Friday, January 20, 2012

Rethinking Christian Witness -- Part Two

New Orleans - sharing the good news
after a day of gutting this family's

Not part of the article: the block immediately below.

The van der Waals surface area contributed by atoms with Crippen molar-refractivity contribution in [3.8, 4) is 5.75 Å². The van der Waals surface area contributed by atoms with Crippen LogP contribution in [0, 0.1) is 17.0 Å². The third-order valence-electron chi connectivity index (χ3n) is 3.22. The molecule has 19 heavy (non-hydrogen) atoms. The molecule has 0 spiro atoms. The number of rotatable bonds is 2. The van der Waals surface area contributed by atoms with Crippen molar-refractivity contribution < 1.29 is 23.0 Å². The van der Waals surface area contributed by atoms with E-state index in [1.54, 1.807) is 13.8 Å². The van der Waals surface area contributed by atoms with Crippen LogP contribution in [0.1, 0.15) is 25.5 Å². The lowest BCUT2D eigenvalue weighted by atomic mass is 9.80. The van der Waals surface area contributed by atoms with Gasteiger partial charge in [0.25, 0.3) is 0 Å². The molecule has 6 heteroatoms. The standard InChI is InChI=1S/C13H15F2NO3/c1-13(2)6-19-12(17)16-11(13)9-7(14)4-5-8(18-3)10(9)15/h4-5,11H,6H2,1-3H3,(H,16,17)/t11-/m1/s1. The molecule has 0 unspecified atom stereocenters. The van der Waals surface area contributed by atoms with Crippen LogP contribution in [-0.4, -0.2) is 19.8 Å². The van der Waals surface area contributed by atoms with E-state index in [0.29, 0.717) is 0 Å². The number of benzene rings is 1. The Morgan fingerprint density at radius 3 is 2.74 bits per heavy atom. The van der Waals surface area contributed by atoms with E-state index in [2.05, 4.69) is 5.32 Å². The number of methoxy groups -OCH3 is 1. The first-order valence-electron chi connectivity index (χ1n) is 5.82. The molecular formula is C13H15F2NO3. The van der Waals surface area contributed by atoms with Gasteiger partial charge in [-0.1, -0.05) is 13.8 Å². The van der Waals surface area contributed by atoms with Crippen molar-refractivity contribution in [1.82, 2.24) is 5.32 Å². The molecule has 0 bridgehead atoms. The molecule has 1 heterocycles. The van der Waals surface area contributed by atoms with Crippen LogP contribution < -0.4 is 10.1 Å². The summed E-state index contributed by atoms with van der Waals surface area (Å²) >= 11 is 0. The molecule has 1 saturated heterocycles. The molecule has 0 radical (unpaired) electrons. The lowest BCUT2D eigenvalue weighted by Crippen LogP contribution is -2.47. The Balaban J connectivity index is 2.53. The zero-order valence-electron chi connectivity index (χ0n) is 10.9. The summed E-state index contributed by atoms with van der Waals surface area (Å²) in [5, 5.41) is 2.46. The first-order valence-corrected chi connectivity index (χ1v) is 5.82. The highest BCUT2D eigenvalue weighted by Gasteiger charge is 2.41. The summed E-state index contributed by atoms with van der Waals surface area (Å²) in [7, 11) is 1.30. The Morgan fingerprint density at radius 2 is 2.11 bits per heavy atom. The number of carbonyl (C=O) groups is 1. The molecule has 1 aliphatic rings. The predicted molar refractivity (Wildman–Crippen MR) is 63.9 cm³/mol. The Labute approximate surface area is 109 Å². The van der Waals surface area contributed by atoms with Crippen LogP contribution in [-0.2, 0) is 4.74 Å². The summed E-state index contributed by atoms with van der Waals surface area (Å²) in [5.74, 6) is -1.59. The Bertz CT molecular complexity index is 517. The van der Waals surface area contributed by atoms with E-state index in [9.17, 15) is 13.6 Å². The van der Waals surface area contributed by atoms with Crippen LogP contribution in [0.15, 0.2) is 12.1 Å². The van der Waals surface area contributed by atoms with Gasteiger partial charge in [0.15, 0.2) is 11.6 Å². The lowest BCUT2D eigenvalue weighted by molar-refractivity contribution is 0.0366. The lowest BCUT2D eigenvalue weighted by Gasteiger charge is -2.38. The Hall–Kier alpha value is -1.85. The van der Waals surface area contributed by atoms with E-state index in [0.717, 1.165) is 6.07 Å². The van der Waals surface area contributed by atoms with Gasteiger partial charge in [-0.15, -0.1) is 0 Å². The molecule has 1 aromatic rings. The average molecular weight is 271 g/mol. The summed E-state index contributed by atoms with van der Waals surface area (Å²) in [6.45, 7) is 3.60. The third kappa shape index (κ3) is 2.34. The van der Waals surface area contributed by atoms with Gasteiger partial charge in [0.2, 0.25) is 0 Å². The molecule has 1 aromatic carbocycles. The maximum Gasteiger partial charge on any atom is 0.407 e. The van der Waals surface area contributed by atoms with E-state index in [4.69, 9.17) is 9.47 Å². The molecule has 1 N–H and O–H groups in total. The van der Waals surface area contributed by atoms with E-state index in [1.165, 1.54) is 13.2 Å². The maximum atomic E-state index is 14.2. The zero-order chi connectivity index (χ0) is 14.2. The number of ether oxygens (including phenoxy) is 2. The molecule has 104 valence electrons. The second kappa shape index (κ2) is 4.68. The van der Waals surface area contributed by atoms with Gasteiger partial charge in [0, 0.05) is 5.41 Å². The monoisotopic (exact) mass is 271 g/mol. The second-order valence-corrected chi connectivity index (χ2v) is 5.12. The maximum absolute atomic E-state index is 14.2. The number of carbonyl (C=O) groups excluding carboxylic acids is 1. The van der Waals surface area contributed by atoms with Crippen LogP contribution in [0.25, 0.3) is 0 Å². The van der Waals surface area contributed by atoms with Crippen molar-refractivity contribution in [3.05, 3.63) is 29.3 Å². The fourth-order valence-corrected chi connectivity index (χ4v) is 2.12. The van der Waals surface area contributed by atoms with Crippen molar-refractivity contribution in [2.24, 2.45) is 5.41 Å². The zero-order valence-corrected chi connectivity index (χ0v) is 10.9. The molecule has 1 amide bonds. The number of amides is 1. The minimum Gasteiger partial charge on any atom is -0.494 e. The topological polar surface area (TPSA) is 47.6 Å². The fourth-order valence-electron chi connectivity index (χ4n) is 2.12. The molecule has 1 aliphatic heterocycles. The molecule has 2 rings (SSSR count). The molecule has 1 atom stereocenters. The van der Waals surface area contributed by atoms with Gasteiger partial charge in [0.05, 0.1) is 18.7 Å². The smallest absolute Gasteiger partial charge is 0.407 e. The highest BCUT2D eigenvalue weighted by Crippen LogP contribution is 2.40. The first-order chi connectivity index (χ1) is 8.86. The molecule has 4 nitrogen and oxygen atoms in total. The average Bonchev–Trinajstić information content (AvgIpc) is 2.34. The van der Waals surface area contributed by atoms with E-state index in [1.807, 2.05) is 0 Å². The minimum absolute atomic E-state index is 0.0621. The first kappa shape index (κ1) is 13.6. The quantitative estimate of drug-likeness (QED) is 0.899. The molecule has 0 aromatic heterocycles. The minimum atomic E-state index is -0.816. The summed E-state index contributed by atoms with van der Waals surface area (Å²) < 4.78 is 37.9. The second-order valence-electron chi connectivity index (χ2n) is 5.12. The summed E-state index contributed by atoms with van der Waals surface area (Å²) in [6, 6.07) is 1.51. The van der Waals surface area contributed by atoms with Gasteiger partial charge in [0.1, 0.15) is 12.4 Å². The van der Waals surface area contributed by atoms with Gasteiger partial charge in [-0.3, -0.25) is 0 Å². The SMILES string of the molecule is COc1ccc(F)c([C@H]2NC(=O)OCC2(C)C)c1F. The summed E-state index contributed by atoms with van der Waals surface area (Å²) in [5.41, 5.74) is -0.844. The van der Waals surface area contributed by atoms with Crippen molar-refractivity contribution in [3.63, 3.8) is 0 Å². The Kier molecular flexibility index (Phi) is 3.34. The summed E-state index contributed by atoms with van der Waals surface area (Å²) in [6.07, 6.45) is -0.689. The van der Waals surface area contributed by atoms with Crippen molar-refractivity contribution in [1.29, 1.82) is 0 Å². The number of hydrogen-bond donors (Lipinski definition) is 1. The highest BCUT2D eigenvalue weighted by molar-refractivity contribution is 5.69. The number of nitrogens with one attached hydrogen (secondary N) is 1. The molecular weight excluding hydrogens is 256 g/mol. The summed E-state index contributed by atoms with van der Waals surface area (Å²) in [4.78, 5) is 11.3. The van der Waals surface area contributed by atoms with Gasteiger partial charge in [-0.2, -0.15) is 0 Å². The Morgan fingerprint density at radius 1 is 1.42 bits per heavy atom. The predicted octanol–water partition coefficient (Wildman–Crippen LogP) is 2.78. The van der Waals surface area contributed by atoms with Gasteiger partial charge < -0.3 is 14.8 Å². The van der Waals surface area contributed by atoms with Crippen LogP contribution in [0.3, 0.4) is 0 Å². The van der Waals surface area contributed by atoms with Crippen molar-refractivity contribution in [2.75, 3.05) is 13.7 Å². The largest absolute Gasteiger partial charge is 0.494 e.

How else have I been challenged in my thinking about evangelism—sharing the good news of Jesus Christ? Fourth, I have found it helpful and necessary, as others have, to question periodically the received tradition. This can bring necessary change and renewed perspective and conviction.  When I visited with George Hunsberger at a local restaurant this past year, he mentioned that for many, evangelism in the second half of the 20th century was based on the sales model. I have to admit as a former Campus Crusade for Christ staff member with a business degree that I recognized and embraced the similarities. The emphasis was often on “closing the sale” by leading a person to pray to receive Jesus. What George mentioned is that there are other paradigms for sharing the gospel such as the journalist model . A journalist is a storyteller, but in order to do this he or she must ask questions, listen to others’ stories, and then write or tell the story.  The goal of the journalist is not “to sell” or “close the deal” but to ask, learn, comment, and then, tell. I appreciate the humility of this model. It communicates that we are here to learn about others, to understand their stories, and as we have opportunity, to share the story of Jesus with them and how it intersects with their stories.  This introduces a fifth challenge that has reshaped my thinking.  In our postmodern context, we must operate with humility, not arrogance that we” know it all.” While we embrace the truth of the gospel, we cannot approach others as though we have all the answers. And we don’t!  While a seminar in apologetics can help us answer questions that we or others may have, it runs the danger of us coming across as experts with all the right answers. The problem may not be in what we say but how we say it. Again, it is necessary to maintain an attitude and posture of humility. As 1 Peter 3:15 says: “always being prepared to make a defense to anyone who asks you for a reason for the hope that is in you; yet do it with gentleness and respect.”We need to acknowledge the limits of what we do and can know.  We need to empower others in conversation by asking questions that they have and then joining them to find answers.  A sixth area of Christian witness that I have been challenged to re-examine is the gospel itself.  What is the gospel? This question makes some nervous, especially since we are “evangel-icals”, those who believe the “evangel”—the gospel.  On this point my former professor at TEDS Scot McNight in his book The King Jesus Gospel says that we have not been proclaiming the gospel but rather a reduced-to-a-minimum, personalized soteriology (doctrine of salvation). I agree.  In contrast, the gospel as told in the Gospels, as well as in Acts and the Epistles, is the story of Israel fulfilled in the story of Jesus.  While this story clearly has application to individuals, it is a story about God’s work in creation, humankind’s fall, God’s work of redemption in Israel, the coming of Jesus the Messiah, his life, death, burial and resurrection. I think we need to be faithful at telling this story and simply invite people to believe.

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